Literary and historical allusions sprinkled throughout make the novel something of a treasure hunt, and a bit of bathrobe philosophizing in parts will make you go “hm.” Couch is a quick and funny read, a short fable that ensnares us in its quixotic intentions and encourages us to believe for a short time in something magic, even if it is just a couch.
Once upon a time, Donald Barthelme, Jonathan Lethem and Umberto Eco attended a film festival together. The featured flicks were Kiss Me Deadly, Fitzcarraldo, and Repo Man . Inspired by this odd bill of fare, the trio set out to collaborate on a novel. The result was Benjamin Parzybok’s debut, Couch . Not the way it happened? Well, it’s a genesis story competely in keeping with this gonzo odyssey.
Parzybok’s easy voice is guileless and contemporary, fluid and colorful as that of Tom Robbins, yet concealing considerable craft. His intermittent switching among the consciousnesses of his trio — and even including other secondary viewpoints — is not a classical strategy, but it works pretty well. Privileging Thom’s perspective, Parzybok delivers a funny yet deep novel that’s all about the quest to pass from a stultifying, aimless, safe stasis to a dangerous yet fulfilling uncertainty — via one humble piece of furniture.
Ponzi schemes: anyone want to invest $50bn with us? $5bn? Letters and cheques to the usual address.
We promise to at least deliver you some very nice books, if not the kind of “returns” Bernard Madoff was promising. Ah, the system shows itself to be built on sand after all. What’s that? No more foundation money for us? But… but… we had been relying on… oh, yes, that old thing: sales. Fingers crossed that Couch and The Serial Garden keep doing what they’re doing!
Is it ok to lift links wholesale? Because that’s how we got this first chunk (hope you don’t mind, Ben!):
Fun with “The Ant King and Other Stories”:
- Benjamin Rosenbaum had a chat with John Joseph Adams over at Sci Fi Wire about the book.
- the LA Times called it one of their favorite books of 2008 (also here).
- New York radio station WFMU listed it among their top 10+ books of 2008.
- Dan Hartland at Strange Horizons liked it considerably less.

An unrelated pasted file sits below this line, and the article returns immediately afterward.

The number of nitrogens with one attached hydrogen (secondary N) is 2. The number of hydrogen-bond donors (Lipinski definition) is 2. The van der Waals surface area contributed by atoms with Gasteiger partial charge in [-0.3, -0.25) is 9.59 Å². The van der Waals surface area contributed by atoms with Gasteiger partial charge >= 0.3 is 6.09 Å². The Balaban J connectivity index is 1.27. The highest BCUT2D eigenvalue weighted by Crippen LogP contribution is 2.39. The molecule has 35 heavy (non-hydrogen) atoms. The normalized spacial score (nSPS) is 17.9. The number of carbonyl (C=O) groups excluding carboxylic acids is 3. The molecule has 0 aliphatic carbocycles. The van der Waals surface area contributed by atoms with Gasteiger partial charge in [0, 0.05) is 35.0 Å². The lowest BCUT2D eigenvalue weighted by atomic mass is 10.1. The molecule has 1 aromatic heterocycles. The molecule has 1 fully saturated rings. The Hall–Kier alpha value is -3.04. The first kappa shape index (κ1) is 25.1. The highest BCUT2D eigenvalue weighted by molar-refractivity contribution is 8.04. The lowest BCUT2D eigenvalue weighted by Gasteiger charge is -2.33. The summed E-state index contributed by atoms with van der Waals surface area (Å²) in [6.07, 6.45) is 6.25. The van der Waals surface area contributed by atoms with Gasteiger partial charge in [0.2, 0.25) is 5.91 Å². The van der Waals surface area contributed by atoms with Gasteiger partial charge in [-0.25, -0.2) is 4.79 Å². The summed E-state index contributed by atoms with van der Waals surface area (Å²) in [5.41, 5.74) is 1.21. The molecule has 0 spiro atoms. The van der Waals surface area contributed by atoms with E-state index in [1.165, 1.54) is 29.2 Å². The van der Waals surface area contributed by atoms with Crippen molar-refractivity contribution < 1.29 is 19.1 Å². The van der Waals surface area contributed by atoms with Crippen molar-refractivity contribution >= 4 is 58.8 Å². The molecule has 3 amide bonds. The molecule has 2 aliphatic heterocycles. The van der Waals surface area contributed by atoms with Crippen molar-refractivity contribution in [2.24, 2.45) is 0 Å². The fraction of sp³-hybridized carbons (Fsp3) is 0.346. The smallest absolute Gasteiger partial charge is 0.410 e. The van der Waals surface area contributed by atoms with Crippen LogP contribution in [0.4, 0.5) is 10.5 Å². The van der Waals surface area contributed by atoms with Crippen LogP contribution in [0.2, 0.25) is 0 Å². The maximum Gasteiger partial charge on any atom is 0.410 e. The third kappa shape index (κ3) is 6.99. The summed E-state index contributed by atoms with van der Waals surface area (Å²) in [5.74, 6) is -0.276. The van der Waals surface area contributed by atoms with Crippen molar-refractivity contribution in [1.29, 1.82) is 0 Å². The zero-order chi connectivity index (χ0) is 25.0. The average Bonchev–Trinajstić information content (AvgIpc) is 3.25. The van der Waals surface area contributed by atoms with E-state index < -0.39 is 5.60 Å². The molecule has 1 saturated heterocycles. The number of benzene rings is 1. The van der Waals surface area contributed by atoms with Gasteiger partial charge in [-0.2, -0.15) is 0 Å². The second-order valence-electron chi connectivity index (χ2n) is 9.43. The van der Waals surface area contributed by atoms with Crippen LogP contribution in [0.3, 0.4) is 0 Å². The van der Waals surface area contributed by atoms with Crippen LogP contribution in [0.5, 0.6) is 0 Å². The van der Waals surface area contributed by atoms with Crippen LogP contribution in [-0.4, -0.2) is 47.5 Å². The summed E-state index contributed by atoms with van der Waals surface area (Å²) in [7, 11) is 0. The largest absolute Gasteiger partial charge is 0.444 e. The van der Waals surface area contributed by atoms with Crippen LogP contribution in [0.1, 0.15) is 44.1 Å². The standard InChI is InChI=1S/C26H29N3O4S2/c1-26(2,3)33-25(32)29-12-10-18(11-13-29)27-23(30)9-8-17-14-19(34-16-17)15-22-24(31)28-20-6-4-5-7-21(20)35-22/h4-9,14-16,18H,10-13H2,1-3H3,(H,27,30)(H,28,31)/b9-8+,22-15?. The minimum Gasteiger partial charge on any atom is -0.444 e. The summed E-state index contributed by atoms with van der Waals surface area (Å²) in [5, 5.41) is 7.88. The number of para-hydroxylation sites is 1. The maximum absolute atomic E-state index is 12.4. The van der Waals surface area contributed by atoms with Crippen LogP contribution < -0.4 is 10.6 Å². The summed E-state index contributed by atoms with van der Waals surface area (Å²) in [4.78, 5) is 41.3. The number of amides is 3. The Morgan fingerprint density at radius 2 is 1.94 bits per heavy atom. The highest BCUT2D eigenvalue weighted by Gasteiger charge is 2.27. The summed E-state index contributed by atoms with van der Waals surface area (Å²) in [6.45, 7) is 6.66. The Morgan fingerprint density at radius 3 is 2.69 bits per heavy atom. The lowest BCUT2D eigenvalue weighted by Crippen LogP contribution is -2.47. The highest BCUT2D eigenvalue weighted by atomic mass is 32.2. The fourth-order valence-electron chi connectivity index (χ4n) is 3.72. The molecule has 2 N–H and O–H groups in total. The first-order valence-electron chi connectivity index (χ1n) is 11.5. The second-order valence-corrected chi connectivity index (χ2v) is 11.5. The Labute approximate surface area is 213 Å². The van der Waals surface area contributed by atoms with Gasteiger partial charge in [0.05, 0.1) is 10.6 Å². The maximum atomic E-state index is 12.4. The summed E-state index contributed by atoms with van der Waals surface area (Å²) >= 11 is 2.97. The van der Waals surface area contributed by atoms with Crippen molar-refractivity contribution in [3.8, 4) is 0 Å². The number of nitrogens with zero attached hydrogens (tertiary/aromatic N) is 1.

(And here Ben wonders if he is the only one who finds it somehow oddly reassuring to get a bad review?)
- Relatedly, a roundtable at Torque Control.
The Serial Garden:
- Garth Nix reveals the reason he was happy to write an introduction.
- The Harvard Book Store chose it for their Holiday Hundred List and have stacked it up in unmissably high piles throughout the store—all at 20% off. Yay!
- “An excellent way to show Harry Potter fans that magic can come in small doses too.”
- “The Armitage’s world grows richer as it is extended. This is a collection of stories which allow — in fact demand — the reader joins in with their own imagination and remakes the story inside their own head. Aiken’s pragmatism shows through in her stories. Instead of remaining in or reflecting upon the past like some of her contemporaries, they show an author making the best of the world and coming out ahead with humor and imagination.”
What’s going on with Couch? We got some great entries in the couch competition and we’ll get those online and announce the winner soon. We have a small and exciting Portland-based surprise, more about that in January; John Joseph Adams talked to Ben about it at Sci-Fi Wire; and it’s an Indie Next List pick for January and we are going to force Ben back out on the road. He puts on a good show: there’s the couch moving part, the crying, the sharks, the whole 4,000 miles in 20 minutes or so.
Tonight we’ll be in Boston with Benjamin Parzybok for his reading at 7 PM at Pandemonium Books (ok, Cambridge) then Ben will take his tour back to the west coast. So far no one on the east coast has brought a couch to a reading. Boston couch carriers, represent! (We do have some nice pics of couches, will get those online soon.)
Kelly is being interviewed by Lizzie Skurnick at the 21st Annual Indie and Small Press Fair in a couple of weeks in NYC:
Sat. Dec 6th, 5:00 PM: Author and Indie Publisher Kelly Link interviewed by Lizzie Skurnick
Kelly Link has built a serious cult following with her uncanny and affecting fiction. She flirts with fable, fantasy, and horror and stands among the best of short-story writers. After two collections, Link’s new book, Pretty Monsters, is targeted at young adults — though she hasn’t turned down her sublime strangeness one bit. Link is also the co-publisher of Small Beer Press. Lizzie Skurnick is a writer, editor, poet, and, according to Forbes.com, “one of the smartest bloggers on the Web.”
The Table of Contents for Jonathan Strahan’s The Best SF and Fantasy of the Year Vol. 3 is out and includes Joan Aiken’s “Goblin Music” from The Serial Garden, the title story of Pretty Monsters. Looks like another great book in the series.
Ben Rosenbaum interviewed on Sci Fi Wire (is there a Fantasy Wire?):
“My feeling, after reading Austen’s Sense and Sensibility, that its protagonists, the Dashwoods, have so much verve, aplomb and admirable self-control that they are a bit underchallenged by merely arranging for matrimony in Georgian England, and that if, say, they were living on the body of a colossal naked giant who was living on a fractal series of ever-larger naked giants…”
Wish Christopher Barzak’s new book a happy birthday!
Shelf Awareness had a note on Powell’s new solar array which will provide 25% of the power for their warehouse—another reason to support this amazing indie bookstore. In our town there’s a fantastic toy store, A2Z, which installed something like 40 panels to (again) provide about 25% of their power. You can see a snapshot of the power generation system every 15 minutes or so—not quite yet as it’s a bit dark and rainy here this morning.